We selectively enriched several known targets of MRFs and MEF2. However, a majority of the genes identified in our analysis have not been identified in previous studies and thus represent novel targets of these transcription factors. We clustered MRF and MEF2 target genes according to function using Gene Ontology (GO) annotation. Inspection of these clusters revealed that these factors bind to genes involved in a wide spectrum of pathways (Table 1; Fig. 2). We used an algorithm, EASE (Hosack et al. 2003), that allowed us to determine whether enrichment in a given category was statistically significant given the number of genes in each individual cluster represented on our microarray (Supplementary Table S4). Most strikingly, in growing myoblasts, MyoD bound a set of genes involved in synapse specification and utilization and neuromuscular function (Fig. 2B), whereas those bound by MyoD in MT play a role in muscle development and contraction. The repertoire of myogenin targets was also distinguished by genes involved in muscle development and contraction. MRFs also bound genes involved in the Notch pathway (Hes6, manic fringe homolog, Rbpsuh/RBP-J).

Figure 2.
Distribution of Gene Ontology categories for biological function of MRF, MEF2, and E2F4 targets. (A) Histogram showing the distribution of GO categories for target genes bound by each factor in the indicated growth condition and the frequency of their ...

We were also surprised by the relative lack of canonical cell cycle genes controlled by MRFs, since previous studies implicated MyoD in growth arrest prior to myogenic differentiation (Kitzmann and Fernandez 2001). We performed location analysis using antibodies against the E2F4 transcription factor and confirmed that genes involved in control of cell proliferation could be identified with the Mm4.7k microarray (Fig. 2; Supplementary Fig. S2D; Cam et al. 2004).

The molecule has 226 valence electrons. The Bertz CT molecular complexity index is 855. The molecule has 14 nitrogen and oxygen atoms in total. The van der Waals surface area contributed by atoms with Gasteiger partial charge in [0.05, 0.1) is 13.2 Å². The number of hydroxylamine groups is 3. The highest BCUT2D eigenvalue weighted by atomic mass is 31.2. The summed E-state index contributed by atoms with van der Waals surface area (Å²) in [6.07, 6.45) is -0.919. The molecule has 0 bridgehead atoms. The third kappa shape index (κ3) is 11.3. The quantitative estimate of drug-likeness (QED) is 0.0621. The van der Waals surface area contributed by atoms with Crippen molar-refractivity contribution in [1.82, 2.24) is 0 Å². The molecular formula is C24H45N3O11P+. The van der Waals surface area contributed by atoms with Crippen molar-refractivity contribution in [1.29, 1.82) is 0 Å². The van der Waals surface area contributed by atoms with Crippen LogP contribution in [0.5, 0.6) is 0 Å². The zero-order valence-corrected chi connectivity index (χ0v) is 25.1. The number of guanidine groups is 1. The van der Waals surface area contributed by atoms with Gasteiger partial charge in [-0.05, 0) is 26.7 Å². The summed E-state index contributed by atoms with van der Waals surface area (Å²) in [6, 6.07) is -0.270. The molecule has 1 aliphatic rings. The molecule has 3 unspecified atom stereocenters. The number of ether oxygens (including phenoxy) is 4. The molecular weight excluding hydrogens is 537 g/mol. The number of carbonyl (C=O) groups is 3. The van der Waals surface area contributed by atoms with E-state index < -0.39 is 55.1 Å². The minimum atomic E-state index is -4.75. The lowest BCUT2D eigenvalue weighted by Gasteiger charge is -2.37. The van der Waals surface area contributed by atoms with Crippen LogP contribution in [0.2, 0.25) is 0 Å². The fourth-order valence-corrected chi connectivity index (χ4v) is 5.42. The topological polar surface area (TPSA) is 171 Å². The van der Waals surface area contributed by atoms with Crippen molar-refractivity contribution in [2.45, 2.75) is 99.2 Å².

One remarkable feature common to all three factors investigated in both conditions is the large number of targets involved in transcription, the majority of which are sequence-specific regulators. The category of DNA-dependent transcription is the most prominent among MRF targets. Interestingly, of the 124 E2F4 targets we identified, only two are sequence-specific, DNA-binding transcription factors, in striking contrast to the number identified as targets of MyoD and myogenin (21 and 15, respectively). The repertoire of transcription factor targets expanded as cells progressed from a growing to differentiated state (Table 1), suggesting that the signal initiated by MyoD in myoblasts is amplified further through transcriptional cascades during the course of myogenesis.

Our data suggest several important conclusions. The MRFs appear to regulate a large cluster of transcription factor targets. This is consistent with models of gene activation during myogenesis, whereby genes are turned on sequentially, beginning with activation of myogenin and MEF2c by MyoD. Our data suggest that this cascade is more elaborate than expected, since we have discovered a significant number of novel targets of MRFs that are sequence-specific transcription factors, and several biochemical and genetic observations indicate that they are very likely to participate in the differentiation process (see Discussion).

A surprising role for stress-response pathways